Why is testing so critical?

Stein begins by identifying testing as a focus point in education (evidence: nothing else gets as much news coverage) because:

  • many testing practices violate basic civil rights of students and teachers
  • Testing (unlike curricula or resources) cannot be easily subverted
  • This follows from thier "objective/scientific" nature

but also these measures can be used to combat injustice, by identifiying failings of the system, and measuring the efficacy of their remidies.

Stein identifies this as a core narrative around testing:

through the use of objective measurement we can better administer justice as well as make the educational system more scientific. This book is, in part, an argument that this idea is important and correct. However, this book is also an argument that the same objective tests that are necessary for administering justice can become instru- ments of injustice when they are misused.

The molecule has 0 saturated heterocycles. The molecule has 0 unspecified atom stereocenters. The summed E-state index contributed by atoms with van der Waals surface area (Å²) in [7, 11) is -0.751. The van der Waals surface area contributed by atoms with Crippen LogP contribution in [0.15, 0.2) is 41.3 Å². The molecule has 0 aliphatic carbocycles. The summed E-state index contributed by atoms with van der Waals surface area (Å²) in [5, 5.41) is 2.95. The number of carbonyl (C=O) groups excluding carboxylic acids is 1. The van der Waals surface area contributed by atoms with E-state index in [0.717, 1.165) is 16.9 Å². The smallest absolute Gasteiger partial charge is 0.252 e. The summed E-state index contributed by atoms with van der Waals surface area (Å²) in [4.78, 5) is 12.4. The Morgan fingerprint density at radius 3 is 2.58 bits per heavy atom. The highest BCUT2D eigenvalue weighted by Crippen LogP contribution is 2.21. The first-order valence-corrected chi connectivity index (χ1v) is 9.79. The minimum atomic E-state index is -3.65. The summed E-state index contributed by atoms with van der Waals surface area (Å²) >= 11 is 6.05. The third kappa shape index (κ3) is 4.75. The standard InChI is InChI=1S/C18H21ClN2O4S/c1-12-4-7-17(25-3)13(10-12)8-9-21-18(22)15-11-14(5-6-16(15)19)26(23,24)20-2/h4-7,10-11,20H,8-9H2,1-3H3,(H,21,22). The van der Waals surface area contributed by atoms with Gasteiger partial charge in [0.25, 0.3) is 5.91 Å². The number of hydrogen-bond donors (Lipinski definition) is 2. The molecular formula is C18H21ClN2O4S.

The core idea here is that testing is a powerful tool, but it has outcomes directly related to it's design not just the intent of how it's wielded.

Loose Notes

  • Apple 2001 points out its way easier to turn a school system to a marketplace given a single set of standards + testing (me: is a marketplace inevitable given?)

References

  • John Rawls
  • Bowles and Gintis
  • Michael Apple
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